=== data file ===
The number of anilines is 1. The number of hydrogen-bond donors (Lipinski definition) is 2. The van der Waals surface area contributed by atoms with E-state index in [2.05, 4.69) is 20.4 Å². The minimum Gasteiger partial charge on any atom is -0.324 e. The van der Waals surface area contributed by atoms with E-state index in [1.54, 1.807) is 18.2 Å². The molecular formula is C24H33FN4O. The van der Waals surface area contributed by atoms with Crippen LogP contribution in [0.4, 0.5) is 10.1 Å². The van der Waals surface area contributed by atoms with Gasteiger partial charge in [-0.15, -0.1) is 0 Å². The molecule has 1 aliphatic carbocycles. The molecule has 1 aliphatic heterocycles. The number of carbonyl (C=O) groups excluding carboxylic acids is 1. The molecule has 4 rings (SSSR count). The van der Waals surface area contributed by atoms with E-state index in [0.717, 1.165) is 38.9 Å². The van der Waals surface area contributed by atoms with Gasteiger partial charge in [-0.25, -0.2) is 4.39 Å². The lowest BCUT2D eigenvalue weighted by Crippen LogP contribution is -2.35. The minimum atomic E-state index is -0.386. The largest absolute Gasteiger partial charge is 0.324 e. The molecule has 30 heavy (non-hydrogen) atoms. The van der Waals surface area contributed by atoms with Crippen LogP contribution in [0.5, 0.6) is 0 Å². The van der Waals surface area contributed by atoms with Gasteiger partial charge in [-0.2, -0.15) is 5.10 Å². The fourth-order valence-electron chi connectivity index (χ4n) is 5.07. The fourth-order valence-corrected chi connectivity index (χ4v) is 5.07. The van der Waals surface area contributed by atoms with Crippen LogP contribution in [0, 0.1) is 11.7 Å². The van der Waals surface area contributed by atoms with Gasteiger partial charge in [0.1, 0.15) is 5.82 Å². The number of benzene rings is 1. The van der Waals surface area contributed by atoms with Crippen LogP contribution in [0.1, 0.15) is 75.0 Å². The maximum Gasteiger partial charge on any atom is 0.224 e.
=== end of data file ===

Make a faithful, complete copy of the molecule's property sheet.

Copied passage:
The number of anilines is 1. The number of hydrogen-bond donors (Lipinski definition) is 2. The van der Waals surface area contributed by atoms with E-state index in [2.05, 4.69) is 20.4 Å². The minimum Gasteiger partial charge on any atom is -0.324 e. The van der Waals surface area contributed by atoms with E-state index in [1.54, 1.807) is 18.2 Å². The molecular formula is C24H33FN4O. The van der Waals surface area contributed by atoms with Crippen LogP contribution in [0.4, 0.5) is 10.1 Å². The van der Waals surface area contributed by atoms with Gasteiger partial charge in [-0.15, -0.1) is 0 Å². The molecule has 1 aliphatic carbocycles. The molecule has 1 aliphatic heterocycles. The number of carbonyl (C=O) groups excluding carboxylic acids is 1. The molecule has 4 rings (SSSR count). The van der Waals surface area contributed by atoms with E-state index in [0.717, 1.165) is 38.9 Å². The van der Waals surface area contributed by atoms with Gasteiger partial charge in [-0.25, -0.2) is 4.39 Å². The lowest BCUT2D eigenvalue weighted by Crippen LogP contribution is -2.35. The minimum atomic E-state index is -0.386. The largest absolute Gasteiger partial charge is 0.324 e. The molecule has 30 heavy (non-hydrogen) atoms. The van der Waals surface area contributed by atoms with Crippen LogP contribution in [0.5, 0.6) is 0 Å². The van der Waals surface area contributed by atoms with Gasteiger partial charge in [-0.2, -0.15) is 5.10 Å². The fourth-order valence-electron chi connectivity index (χ4n) is 5.07. The fourth-order valence-corrected chi connectivity index (χ4v) is 5.07. The van der Waals surface area contributed by atoms with Crippen LogP contribution in [0, 0.1) is 11.7 Å². The van der Waals surface area contributed by atoms with Gasteiger partial charge in [0.1, 0.15) is 5.82 Å². The number of benzene rings is 1. The van der Waals surface area contributed by atoms with Crippen LogP contribution in [0.1, 0.15) is 75.0 Å². The maximum Gasteiger partial charge on any atom is 0.224 e.